Ulrich von Liechtenstein's extraordinary account of his adventures as a knight-errant is one of the most vivid images of chivalric life to have come down to us. His knightly autobiography was written in the mid-thirteenth century, and gives an account of the 'journey of Venus' which he undertook in 1226 in honour of his lady, in which he claimed to have broken 307 spears in jousts against all comers in the space of a month. Some of it is obviously quietly exaggerated, written for his friends' entertainment many years later, and he is not above a sly dig at the conventions of courtly love, but he completely accepts its basic ideas. It is full of lively episodes and good stories, as well as verses in honour of his lady; if the tale has been polished up for effect, it is nonetheless a thoroughly entertaining account of how a knight saw his ideal career in the jousting field. If the name is unexpectedly familiar to modern readers, it is because it was borrowed by the hero of the film 'A Knight's Tale'; Ulrich would have certainly approved of his exploits. Introduction by KELLY DEVRIES.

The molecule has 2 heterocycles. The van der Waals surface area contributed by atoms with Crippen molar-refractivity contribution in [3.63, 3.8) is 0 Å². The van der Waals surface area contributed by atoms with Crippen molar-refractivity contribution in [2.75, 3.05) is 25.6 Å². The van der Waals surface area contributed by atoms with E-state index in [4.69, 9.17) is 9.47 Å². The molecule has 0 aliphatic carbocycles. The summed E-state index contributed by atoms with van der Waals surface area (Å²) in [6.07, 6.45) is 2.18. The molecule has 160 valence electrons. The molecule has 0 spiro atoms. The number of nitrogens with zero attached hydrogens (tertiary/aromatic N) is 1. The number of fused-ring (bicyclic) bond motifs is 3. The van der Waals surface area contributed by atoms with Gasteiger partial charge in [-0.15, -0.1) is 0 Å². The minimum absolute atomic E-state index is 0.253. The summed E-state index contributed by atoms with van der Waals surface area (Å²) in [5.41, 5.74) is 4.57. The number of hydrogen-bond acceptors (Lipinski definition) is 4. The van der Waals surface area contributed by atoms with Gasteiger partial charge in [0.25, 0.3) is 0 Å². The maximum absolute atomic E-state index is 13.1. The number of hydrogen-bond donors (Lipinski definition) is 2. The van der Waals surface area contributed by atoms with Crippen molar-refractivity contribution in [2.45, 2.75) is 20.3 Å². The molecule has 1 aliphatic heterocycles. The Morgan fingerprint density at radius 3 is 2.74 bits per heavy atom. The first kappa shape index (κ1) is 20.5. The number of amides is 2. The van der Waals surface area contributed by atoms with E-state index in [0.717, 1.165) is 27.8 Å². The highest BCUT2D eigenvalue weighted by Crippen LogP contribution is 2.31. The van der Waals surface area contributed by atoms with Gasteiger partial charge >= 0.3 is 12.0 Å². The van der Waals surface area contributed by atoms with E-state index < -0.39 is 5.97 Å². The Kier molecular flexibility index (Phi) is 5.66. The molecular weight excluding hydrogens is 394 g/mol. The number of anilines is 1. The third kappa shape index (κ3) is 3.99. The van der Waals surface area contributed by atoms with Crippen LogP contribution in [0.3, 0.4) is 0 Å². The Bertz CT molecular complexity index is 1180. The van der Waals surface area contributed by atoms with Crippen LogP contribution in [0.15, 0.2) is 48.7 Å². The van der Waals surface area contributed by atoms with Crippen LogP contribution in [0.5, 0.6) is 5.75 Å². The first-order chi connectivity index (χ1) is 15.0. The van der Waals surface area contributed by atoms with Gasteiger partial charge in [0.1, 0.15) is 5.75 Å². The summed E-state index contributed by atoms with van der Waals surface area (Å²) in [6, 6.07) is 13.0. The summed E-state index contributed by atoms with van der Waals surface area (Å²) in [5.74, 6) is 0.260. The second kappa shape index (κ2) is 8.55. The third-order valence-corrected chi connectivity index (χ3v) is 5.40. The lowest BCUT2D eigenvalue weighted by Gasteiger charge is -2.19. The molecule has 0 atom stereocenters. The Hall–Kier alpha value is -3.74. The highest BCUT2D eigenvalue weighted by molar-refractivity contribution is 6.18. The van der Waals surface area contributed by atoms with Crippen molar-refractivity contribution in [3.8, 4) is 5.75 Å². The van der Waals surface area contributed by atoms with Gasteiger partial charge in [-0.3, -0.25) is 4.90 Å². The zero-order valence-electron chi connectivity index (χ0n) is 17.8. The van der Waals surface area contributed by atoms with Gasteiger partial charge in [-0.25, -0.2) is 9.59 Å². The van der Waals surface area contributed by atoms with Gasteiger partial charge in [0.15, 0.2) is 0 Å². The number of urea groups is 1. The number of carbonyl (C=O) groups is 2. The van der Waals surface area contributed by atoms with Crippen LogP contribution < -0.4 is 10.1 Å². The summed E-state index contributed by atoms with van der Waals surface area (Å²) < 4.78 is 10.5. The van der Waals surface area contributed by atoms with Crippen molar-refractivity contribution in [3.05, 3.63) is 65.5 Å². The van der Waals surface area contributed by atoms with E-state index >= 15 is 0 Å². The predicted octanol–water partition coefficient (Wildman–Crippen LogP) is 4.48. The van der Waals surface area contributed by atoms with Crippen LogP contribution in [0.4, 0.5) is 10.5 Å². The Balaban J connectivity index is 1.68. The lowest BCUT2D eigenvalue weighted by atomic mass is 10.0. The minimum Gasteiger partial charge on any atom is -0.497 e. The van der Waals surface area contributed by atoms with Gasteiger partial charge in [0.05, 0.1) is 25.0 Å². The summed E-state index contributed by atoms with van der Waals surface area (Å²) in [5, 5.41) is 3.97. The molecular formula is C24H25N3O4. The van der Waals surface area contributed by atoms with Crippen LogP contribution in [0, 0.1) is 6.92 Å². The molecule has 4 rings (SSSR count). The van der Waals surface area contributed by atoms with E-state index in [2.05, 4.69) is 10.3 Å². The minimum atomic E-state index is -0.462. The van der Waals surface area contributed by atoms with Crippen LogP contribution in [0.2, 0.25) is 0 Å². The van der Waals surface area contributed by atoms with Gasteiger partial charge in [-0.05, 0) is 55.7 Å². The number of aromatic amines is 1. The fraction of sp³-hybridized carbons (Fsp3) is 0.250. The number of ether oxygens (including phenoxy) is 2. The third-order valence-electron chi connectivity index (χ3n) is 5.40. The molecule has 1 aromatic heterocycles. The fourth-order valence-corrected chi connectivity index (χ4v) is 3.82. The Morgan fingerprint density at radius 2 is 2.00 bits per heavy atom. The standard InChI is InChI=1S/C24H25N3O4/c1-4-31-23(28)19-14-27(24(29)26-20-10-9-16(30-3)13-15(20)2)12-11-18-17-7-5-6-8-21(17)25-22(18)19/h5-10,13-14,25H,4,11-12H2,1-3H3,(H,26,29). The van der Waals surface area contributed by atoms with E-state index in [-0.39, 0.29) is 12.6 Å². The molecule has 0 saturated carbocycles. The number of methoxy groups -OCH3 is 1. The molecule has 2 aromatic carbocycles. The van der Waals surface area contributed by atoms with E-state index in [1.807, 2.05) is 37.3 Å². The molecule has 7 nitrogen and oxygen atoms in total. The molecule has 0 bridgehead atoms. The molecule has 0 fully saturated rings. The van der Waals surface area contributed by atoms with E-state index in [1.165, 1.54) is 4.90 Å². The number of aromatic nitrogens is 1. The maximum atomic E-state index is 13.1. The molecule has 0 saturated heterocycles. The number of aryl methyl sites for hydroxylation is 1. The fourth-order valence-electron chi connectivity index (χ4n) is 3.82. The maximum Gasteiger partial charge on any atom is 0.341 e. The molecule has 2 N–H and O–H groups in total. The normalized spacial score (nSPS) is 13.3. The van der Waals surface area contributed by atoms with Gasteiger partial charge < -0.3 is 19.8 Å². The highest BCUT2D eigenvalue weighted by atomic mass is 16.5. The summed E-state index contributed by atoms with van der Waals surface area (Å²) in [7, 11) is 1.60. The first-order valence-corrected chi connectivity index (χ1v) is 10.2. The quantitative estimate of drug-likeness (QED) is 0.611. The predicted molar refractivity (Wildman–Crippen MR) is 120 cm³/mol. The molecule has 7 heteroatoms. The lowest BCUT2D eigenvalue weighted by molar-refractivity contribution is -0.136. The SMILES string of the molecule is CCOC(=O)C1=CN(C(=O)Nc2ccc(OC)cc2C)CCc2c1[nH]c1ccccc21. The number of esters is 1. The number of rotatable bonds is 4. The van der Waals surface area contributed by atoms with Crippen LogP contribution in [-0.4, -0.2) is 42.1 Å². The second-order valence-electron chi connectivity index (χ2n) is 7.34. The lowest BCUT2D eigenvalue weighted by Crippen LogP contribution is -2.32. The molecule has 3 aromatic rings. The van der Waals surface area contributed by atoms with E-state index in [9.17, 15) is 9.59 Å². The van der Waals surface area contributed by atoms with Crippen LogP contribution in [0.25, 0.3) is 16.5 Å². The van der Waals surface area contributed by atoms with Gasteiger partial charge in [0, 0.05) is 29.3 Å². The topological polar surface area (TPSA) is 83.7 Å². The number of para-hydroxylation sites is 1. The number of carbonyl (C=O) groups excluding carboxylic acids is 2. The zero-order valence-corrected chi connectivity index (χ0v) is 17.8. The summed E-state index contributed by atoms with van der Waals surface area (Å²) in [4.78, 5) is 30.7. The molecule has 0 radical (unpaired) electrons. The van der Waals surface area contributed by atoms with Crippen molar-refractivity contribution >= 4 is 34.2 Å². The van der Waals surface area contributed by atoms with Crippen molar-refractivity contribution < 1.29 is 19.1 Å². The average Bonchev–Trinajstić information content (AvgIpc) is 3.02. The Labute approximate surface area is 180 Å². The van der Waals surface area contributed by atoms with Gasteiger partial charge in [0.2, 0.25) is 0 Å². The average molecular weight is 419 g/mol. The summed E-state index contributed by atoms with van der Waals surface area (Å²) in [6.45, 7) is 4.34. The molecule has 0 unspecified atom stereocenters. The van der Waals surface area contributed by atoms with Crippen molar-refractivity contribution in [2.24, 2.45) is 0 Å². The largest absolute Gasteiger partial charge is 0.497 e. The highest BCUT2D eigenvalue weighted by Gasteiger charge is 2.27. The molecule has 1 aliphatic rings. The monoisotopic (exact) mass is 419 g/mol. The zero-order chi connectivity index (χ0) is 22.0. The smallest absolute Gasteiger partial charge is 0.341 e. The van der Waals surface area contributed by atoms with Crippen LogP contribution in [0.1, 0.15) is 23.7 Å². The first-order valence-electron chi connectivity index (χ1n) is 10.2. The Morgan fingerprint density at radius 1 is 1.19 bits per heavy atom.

Literature-Fiction, Poetry, German,